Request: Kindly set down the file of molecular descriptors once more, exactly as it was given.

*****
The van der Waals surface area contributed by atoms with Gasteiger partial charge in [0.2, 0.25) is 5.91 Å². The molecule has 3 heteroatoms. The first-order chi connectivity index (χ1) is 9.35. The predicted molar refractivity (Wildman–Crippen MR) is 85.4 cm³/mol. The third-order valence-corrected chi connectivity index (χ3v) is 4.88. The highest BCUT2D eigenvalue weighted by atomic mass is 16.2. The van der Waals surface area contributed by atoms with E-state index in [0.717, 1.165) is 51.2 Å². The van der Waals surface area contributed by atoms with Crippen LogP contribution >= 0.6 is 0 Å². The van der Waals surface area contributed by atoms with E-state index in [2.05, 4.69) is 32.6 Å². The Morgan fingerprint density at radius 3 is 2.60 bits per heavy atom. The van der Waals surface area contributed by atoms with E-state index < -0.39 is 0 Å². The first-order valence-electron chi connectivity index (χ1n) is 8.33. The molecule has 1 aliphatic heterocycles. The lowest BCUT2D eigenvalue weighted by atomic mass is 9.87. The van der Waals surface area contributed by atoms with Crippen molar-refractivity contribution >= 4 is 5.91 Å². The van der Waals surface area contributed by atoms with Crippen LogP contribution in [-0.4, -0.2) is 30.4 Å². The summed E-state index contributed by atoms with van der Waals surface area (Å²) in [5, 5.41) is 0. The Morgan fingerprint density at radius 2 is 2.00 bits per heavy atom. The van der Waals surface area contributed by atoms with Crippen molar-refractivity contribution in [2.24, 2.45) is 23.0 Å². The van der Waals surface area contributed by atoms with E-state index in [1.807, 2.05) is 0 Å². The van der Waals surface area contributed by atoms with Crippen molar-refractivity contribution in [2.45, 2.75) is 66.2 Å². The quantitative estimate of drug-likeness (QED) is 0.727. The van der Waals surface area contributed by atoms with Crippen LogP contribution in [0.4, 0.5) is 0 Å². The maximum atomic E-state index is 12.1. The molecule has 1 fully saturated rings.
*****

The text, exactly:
The van der Waals surface area contributed by atoms with Gasteiger partial charge in [0.2, 0.25) is 5.91 Å². The molecule has 3 heteroatoms. The first-order chi connectivity index (χ1) is 9.35. The predicted molar refractivity (Wildman–Crippen MR) is 85.4 cm³/mol. The third-order valence-corrected chi connectivity index (χ3v) is 4.88. The highest BCUT2D eigenvalue weighted by atomic mass is 16.2. The van der Waals surface area contributed by atoms with E-state index in [0.717, 1.165) is 51.2 Å². The van der Waals surface area contributed by atoms with Crippen LogP contribution >= 0.6 is 0 Å². The van der Waals surface area contributed by atoms with E-state index in [2.05, 4.69) is 32.6 Å². The Morgan fingerprint density at radius 3 is 2.60 bits per heavy atom. The van der Waals surface area contributed by atoms with E-state index < -0.39 is 0 Å². The first-order valence-electron chi connectivity index (χ1n) is 8.33. The molecule has 1 aliphatic heterocycles. The lowest BCUT2D eigenvalue weighted by atomic mass is 9.87. The van der Waals surface area contributed by atoms with Crippen molar-refractivity contribution >= 4 is 5.91 Å². The van der Waals surface area contributed by atoms with Crippen LogP contribution in [-0.4, -0.2) is 30.4 Å². The summed E-state index contributed by atoms with van der Waals surface area (Å²) in [5, 5.41) is 0. The Morgan fingerprint density at radius 2 is 2.00 bits per heavy atom. The van der Waals surface area contributed by atoms with Crippen molar-refractivity contribution in [2.24, 2.45) is 23.0 Å². The van der Waals surface area contributed by atoms with E-state index in [1.807, 2.05) is 0 Å². The van der Waals surface area contributed by atoms with Crippen molar-refractivity contribution in [2.45, 2.75) is 66.2 Å². The quantitative estimate of drug-likeness (QED) is 0.727. The van der Waals surface area contributed by atoms with Crippen LogP contribution in [0.4, 0.5) is 0 Å². The maximum atomic E-state index is 12.1. The molecule has 1 fully saturated rings.